353 | 1 and 249 | Y + 352 |
354 | 1 and 248 | Y + 353 |
355 | 1 and 247 | Y + 354 |
356 | 1 and 246 | Y + 355 |
357 | 1 and 245 | Y + 356 |
358 | 1 and 244 | Y + 357 |
359 | 1 and 243 | Y + 358 |
360 | 1 and 242 | Y + 359 |
361 | 1 and 241 | Y + 360 |
362 | 1 and 240 | Y + 361 |
363 | 1 and 239 | Y + 362 |
364 | 1 and 238 | Y + 363 |
365 | 1 and 237 | Y + 364 |
366 | 1 and 236 | Y + 365 |
367 | 1 and 235 | Y + 366 |
368 | 1 and 234 | Y + 367 |
369 | 1 and 233 | Y + 368 |
370 | 1 and 232 | Y + 369 |
371 | 1 and 231 | Y + 370 |
372 | 1 and 230 | Y + 371 |
373 | 1 and 229 | Y + 372 |
374 | 1 and 228 | Y + 373 |
375 | 1 and 227 | Y + 374 |
376 | 1 and 226 | Y + 375 |
377 | 1 and 225 | Y + 376 |
378 | 1 and 224 | Y + 377 |
379 | 1 and 223 | Y + 378 |
380 | 1 and 222 | Y + 379 |
381 | 1 and 221 | Y + 380 |
382 | 1 and 220 | Y + 381 |
383 | 1 and 219 | Y + 382 |
384 | 1 and 218 | Y + 383 |
385 | 1 and 217 | Y + 384 |
386 | 1 and 216 | Y + 385 |
387 | 1 and 215 | Y + 386 |
388 | 1 and 214 | Y + 387 |
389 | 1 and 213 | Y + 388 |
390 | 1 and 212 | Y + 389 |
391 | 1 and 211 | Y + 390 |
392 | 1 and 210 | Y + 391 |
393 | 1 and 209 | Y + 392 |
394 | 1 and 208 | Y + 393 |
395 | 1 and 207 | Y + 394 |
396 | 1 and 206 | Y + 395 |
397 | 1 and 205 | Y + 396 |
398 | 1 and 204 | Y + 397 |
399 | 1 and 203 | Y + 398 |
400 | 1 and 202 | Y + 399 |
401 | 1 and 201 | Y + 400 |
402 | 1 and 200 | Y + 401 |
403 | 1 and 199 | Y + 402 |
404 | 1 and 198 | Y + 403 |
405 | 1 and 197 | Y + 404 |
406 | 1 and 196 | Y + 405 |
407 | 1 and 195 | Y + 406 |
408 | 1 and 194 | Y + 407 |
409 | 1 and 193 | Y + 408 |
410 | 1 and 192 | Y + 409 |
411 | 1 and 191 | Y + 410 |
412 | 1 and 190 | Y + 411 |
413 | 1 and 189 | Y + 412 |
414 | 1 and 188 | Y + 413 |
415 | 1 and 187 | Y + 414 |
416 | 1 and 186 | Y + 415 |
417 | 1 and 185 | Y + 416 |
418 | 1 and 184 | Y + 417 |
419 | 1 and 183 | Y + 418 |
420 | 1 and 182 | Y + 419 |
421 | 1 and 181 | Y + 420 |
422 | 1 and 180 | Y + 421 |
423 | 1 and 179 | Y + 422 |
424 | 1 and 178 | Y + 423 |
425 | 1 and 177 | Y + 424 |
426 | 1 and 176 | Y + 425 |
427 | 1 and 175 | Y + 426 |
428 | 1 and 174 | Y + 427 |
429 | 1 and 173 | Y + 428 |
430 | 1 and 172 | Y + 429 |
431 | 1 and 171 | Y + 430 |
432 | 1 and 170 | Y + 431 |
433 | 1 and 169 | Y + 432 |
434 | 1 and 168 | Y + 433 |
435 | 1 and 167 | Y + 434 |
436 | 1 and 166 | Y + 435 |
437 | 1 and 165 | Y + 436 |
438 | 1 and 164 | Y + 437 |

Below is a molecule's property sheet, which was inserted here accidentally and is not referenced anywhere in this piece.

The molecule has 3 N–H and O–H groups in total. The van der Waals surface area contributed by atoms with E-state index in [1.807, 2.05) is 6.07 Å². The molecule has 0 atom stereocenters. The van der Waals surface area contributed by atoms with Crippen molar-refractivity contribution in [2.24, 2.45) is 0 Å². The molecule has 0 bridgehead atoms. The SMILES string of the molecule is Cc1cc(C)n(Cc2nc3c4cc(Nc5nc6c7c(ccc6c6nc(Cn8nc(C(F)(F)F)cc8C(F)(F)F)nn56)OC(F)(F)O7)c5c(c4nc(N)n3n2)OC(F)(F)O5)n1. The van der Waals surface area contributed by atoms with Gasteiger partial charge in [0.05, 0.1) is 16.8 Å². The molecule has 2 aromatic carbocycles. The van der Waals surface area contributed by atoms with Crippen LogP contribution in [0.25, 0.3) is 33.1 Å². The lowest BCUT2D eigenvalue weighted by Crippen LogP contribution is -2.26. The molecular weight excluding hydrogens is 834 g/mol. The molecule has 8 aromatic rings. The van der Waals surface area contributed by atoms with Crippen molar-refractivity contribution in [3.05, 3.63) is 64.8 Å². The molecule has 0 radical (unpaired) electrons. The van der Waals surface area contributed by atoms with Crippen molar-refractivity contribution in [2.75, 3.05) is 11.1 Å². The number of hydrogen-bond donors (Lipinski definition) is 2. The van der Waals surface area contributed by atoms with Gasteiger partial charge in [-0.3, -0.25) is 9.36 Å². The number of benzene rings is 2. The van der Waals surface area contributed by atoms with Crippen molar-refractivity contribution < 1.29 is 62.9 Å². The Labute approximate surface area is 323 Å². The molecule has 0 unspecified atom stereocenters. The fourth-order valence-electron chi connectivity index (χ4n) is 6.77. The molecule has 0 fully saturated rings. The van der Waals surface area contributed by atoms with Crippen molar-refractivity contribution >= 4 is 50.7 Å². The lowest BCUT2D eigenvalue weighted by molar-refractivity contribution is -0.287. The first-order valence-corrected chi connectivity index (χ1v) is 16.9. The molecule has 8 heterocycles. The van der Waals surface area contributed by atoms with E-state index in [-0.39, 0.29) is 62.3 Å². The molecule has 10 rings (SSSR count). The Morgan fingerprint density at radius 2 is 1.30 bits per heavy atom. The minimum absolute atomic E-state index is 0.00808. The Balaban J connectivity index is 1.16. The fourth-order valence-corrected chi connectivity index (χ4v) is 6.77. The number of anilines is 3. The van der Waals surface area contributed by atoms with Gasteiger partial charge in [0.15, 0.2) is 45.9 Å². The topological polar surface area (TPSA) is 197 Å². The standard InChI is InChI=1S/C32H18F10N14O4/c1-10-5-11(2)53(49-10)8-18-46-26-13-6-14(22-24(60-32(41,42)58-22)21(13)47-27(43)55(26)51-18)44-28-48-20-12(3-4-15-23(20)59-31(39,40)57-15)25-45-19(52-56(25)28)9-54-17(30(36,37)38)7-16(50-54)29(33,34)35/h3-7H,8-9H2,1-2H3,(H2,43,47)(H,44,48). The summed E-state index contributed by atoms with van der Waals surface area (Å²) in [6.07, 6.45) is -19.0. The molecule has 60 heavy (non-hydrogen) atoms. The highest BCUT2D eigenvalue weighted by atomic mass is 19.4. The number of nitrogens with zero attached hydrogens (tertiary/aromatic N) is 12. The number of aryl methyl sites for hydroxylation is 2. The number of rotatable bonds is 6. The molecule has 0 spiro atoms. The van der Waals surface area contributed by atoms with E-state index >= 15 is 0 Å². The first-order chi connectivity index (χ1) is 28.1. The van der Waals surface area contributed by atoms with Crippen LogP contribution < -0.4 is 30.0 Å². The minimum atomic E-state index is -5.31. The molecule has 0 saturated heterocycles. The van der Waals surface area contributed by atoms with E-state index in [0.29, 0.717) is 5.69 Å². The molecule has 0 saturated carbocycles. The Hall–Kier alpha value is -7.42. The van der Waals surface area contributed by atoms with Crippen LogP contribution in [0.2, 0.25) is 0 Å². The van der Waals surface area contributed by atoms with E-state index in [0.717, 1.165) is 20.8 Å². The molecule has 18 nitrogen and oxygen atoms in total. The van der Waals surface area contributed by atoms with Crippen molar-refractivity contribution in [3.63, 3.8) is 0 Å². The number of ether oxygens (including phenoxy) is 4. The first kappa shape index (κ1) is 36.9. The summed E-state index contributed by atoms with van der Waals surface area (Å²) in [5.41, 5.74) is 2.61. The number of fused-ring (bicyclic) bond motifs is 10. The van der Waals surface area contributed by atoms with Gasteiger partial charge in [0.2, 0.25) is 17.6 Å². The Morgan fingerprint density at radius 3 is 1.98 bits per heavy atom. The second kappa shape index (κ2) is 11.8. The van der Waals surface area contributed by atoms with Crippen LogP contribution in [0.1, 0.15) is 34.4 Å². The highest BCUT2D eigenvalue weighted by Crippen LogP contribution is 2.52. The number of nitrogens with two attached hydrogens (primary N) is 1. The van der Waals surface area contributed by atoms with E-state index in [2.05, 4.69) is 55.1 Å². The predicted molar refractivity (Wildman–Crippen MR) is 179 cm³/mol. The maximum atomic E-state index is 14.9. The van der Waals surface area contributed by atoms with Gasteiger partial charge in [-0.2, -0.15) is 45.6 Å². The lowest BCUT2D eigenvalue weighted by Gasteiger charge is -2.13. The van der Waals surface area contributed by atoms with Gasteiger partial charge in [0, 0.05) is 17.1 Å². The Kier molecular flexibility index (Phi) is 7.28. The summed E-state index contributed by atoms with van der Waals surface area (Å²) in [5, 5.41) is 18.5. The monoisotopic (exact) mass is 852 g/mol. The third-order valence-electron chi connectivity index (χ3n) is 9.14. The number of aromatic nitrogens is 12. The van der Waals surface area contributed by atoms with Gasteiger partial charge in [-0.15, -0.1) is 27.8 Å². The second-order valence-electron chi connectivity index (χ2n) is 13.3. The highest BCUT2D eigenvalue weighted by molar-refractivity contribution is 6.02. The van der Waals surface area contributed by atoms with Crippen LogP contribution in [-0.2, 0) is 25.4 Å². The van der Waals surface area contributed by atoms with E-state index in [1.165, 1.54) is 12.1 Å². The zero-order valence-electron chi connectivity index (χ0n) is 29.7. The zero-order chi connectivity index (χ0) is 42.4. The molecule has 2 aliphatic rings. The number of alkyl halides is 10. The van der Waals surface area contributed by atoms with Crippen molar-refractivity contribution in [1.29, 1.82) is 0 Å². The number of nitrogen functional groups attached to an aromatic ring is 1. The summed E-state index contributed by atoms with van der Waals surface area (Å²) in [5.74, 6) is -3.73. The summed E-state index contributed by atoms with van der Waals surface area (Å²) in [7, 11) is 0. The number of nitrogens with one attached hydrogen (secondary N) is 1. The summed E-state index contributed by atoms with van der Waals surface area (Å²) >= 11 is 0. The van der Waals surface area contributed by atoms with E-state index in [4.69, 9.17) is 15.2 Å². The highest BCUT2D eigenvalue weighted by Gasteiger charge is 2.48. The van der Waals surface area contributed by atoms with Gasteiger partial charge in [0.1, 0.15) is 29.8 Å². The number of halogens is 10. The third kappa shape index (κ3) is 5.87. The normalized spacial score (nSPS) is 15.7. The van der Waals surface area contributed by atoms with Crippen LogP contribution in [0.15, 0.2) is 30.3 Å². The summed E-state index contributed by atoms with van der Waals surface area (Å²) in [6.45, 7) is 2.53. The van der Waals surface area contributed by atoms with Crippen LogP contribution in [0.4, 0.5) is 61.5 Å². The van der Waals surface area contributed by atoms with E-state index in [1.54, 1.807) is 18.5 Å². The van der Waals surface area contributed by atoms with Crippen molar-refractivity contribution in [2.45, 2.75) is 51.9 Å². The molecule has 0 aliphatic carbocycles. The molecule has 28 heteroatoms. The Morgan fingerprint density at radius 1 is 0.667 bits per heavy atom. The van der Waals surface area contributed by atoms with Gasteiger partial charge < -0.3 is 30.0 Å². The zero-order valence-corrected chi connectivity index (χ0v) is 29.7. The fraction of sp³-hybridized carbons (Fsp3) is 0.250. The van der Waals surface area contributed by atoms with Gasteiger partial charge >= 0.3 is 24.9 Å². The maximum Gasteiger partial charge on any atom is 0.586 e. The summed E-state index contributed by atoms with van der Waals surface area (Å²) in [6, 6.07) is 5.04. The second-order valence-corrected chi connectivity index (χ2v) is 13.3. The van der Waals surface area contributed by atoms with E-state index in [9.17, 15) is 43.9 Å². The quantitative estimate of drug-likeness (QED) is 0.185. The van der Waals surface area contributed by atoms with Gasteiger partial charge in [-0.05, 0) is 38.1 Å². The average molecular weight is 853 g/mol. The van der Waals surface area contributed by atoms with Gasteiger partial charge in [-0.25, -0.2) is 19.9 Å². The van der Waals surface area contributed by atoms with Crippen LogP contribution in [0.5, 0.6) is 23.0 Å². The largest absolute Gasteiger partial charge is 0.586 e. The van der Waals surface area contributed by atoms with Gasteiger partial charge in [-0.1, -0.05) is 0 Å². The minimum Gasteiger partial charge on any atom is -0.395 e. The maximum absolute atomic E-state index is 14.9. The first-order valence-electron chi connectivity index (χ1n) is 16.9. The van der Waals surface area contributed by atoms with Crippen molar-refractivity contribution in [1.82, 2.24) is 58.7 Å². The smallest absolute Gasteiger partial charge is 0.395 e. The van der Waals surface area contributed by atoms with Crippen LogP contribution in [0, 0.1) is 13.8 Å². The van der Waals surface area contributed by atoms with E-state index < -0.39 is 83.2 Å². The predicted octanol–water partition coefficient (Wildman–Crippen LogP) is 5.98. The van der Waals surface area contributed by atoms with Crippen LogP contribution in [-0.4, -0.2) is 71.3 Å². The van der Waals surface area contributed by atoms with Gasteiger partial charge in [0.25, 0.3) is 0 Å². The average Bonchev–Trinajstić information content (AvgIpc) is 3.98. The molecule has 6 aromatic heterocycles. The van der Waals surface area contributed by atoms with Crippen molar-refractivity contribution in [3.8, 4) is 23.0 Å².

439 | 1 and 163 | Y + 438 |
440 | 1 and 162 | Y + 439 |
441 | 1 and 161 | Y + 440 |
442 | 1 and 160 | Y + 441 |
443 | 1 and 159 | Y + 442 |
444 | 1 and 158 | Y + 443 |
445 | 1 and 157 | Y + 444 |
446 | 1 and 156 | Y + 445 |
447 | 1 and 155 | Y + 446 |
448 | 1 and 154 | Y + 447 |
449 | 1 and 153 | Y + 448 |
450 | 1 and 152 | Y + 449 |
451 | 1 and 151 | Y + 450 |
452 | 1 and 150 | Y + 451 |
453 | 1 and 149 | Y + 452 |
454 | 1 and 148 | Y + 453 |
455 | 1 and 147 | Y + 454 |
456 | 1 and 146 | Y + 455 |
457 | 1 and 145 | Y + 456 |
458 | 1 and 144 | Y + 457 |
459 | 1 and 143 | Y + 458 |
460 | 1 and 142 | Y + 459 |
461 | 1 and 141 | Y + 460 |
462 | 1 and 140 | Y + 461 |
463 | 1 and 139 | Y + 462 |
464 | 1 and 138 | Y + 463 |
465 | 1 and 137 | Y + 464 |
466 | 1 and 136 | Y + 465 |
467 | 1 and 135 | Y + 466 |
468 | 1 and 134 | Y + 467 |
469 | 1 and 133 | Y + 468 |
470 | 1 and 132 | Y + 469 |
471 | 1 and 131 | Y + 470 |
472 | 1 and 130 | Y + 471 |
473 | 1 and 129 | Y + 472 |
474 | 1 and 128 | Y + 473 |
475 | 1 and 127 | Y + 474 |
476 | 1 and 126 | Y + 475 |
477 | 1 and 125 | Y + 476 |
478 | 1 and 124 | Y + 477 |
479 | 1 and 123 | Y + 478 |
480 | 1 and 122 | Y + 479 |
481 | 1 and 121 | Y + 480 |
482 | 1 and 120 | Y + 481 |
483 | 1 and 119 | Y + 482 |
484 | 1 and 118 | Y + 483 |
485 | 1 and 117 | Y + 484 |
486 | 1 and 116 | Y + 485 |
487 | 1 and 115 | Y + 486 |
488 | 1 and 114 | Y + 487 |
489 | 1 and 113 | Y + 488 |
490 | 1 and 112 | Y + 489 |
491 | 1 and 111 | Y + 490 |
492 | 1 and 110 | Y + 491 |
493 | 1 and 109 | Y + 492 |
494 | 1 and 108 | Y + 493 |
495 | 1 and 107 | Y + 494 |
496 | 1 and 106 | Y + 495 |
497 | 1 and 105 | Y + 496 |
498 | 1 and 104 | Y + 497 |
499 | 1 and 103 | Y + 498 |
500 | 1 and 102 | Y + 499 |
501 | 1 and 101 | Y + 500 |
502 | 1 and 100 | Y + 501 |
503 | 1 and 99 | Y + 502 |
504 | 1 and 98 | Y + 503 |